A few months ago at the gym I noticed a guy wearing what looked like gloves on his feet. They looked like something Aquaman would be wearing. They were about as thick as socks and had a “sleeve” for each of his toes. They were very weird. So of course, I went up and asked the dude what they were. He said they are made by Vibram and they are the best shoe he’s every worn.
Knowing my foot issues (pronating, flat feet), I thought that I’m not someone that could ever where these shoes. I’ve worn shoes that do not have good arch support and the result is knee and shin pain that could result in long term side effects. So I always get shoes that are made for my foot.
Ever since seeing this guy in these shoes, I’ve been noticing them a lot on running and triathlon websites. Both advertisements and people discussing their pros and cons. The sales pitch is that we can run without injuries barefoot (humans did it for thousands of years). It’s our natural mode of transportation and by wearing shoes we are weakening our bodies. It kind of makes sense, but I doubt that cavemen were keeping stats on how many legs injuries they had! I know that when my supportive running shoes start to break down, so do my legs! So how would my legs react to zero support?
A little investigation on the Vibram website reveals the following:
If you currently wear torsionally rigid shoes—including higher end stability or motion-control shoes like Asics Evolution or Kayano, Brooks Beast, Addiction or Adrenaline, Saucony MC Stabil or Omni, Nike Stasis, or New Balance 1122s—it would be wise to drop down into a less rigid shoe before increasing your time in FiveFingers. Of course, some time in a pair of FiveFingers may well be beneficial. color = orange>
For some pronators (people whose feet tend to flatten during full weight-bearing exercise) Vibram FiveFingers will be too much of an abrupt change in biomechanics. We always recommend what we call a micro progression into FiveFingers. The too-much-too-soon phenomenon can be a problem for anyone’s foot. In the case of heavy pronators, FiveFingers might not be a wise choice for weight-bearing activities. Pronators will definitely benefit from some focused rehabilitation and foot-specific exercises before wearing any minimalist footwear color = orange>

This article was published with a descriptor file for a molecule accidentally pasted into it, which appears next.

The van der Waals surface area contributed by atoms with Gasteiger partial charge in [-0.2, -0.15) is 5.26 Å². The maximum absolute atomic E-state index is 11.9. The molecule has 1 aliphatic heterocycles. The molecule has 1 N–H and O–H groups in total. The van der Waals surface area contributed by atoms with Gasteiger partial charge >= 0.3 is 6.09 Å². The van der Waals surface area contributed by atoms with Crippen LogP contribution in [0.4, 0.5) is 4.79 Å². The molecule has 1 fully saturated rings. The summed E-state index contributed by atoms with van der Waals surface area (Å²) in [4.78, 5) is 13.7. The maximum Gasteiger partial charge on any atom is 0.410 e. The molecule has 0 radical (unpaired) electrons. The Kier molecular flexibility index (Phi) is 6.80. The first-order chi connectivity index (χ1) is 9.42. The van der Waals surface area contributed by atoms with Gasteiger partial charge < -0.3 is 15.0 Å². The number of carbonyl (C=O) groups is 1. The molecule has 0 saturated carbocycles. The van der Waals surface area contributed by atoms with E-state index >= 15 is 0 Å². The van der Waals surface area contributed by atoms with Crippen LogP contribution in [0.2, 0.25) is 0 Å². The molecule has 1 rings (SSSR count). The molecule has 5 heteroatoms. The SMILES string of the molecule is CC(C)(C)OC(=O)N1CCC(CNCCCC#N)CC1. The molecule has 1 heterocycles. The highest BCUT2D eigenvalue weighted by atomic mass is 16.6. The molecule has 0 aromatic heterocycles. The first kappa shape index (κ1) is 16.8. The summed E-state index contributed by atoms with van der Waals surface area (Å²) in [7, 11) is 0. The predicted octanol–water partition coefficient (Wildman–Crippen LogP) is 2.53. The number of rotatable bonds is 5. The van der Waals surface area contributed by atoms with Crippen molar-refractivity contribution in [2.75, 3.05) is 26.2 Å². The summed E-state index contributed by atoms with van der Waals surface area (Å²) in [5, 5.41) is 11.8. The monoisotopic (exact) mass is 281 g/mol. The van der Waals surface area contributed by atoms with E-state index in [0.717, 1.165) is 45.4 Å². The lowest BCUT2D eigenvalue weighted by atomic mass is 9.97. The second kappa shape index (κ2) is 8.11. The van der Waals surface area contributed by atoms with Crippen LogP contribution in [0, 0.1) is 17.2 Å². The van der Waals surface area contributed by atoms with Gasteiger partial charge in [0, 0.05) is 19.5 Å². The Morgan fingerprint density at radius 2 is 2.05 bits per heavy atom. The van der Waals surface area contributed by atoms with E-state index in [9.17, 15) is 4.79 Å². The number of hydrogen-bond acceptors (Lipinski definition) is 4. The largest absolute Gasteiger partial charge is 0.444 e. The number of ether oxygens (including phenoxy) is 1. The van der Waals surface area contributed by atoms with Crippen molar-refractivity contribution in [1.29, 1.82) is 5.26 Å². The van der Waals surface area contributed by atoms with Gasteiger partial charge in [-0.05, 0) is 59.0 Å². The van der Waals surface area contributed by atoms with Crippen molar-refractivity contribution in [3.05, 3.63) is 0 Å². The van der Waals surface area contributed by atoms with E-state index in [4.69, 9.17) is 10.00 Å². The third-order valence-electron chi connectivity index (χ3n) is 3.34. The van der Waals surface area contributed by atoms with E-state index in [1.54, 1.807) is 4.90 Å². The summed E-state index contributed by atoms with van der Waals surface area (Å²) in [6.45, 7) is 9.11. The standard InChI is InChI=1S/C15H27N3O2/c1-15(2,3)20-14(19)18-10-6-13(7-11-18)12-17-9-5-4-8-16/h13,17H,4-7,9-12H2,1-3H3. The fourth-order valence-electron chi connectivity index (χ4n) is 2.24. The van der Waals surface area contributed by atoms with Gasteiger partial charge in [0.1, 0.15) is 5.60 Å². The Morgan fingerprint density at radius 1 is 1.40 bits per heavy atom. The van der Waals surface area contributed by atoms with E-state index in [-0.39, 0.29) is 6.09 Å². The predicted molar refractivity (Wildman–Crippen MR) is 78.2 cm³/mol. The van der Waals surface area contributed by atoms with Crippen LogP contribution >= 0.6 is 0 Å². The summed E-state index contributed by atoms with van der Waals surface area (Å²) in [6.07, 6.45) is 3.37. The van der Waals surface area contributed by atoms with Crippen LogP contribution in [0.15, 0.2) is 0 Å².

So they do admit that these “shoes” may not be a wise choice for weight-bearing activities if you are a pronator. Isn’t running considered “weight-bearing”? Either way, I’m not planning on investing the $75-$80 to try out a pair of these, but if you are one of those lucky people that can wear any shoe and never have knee, shin or hip issues, then maybe you should try “running barefoot”.
45 minutes of spinning at the gym this morning, followed by 45 minutes of weights (chest, triceps and abs). Probably close to 13 miles on the bike. Pushed it pretty hard. Makes me miss my morning rides on White Lighting. I’ll have to find time to get back out on her soon!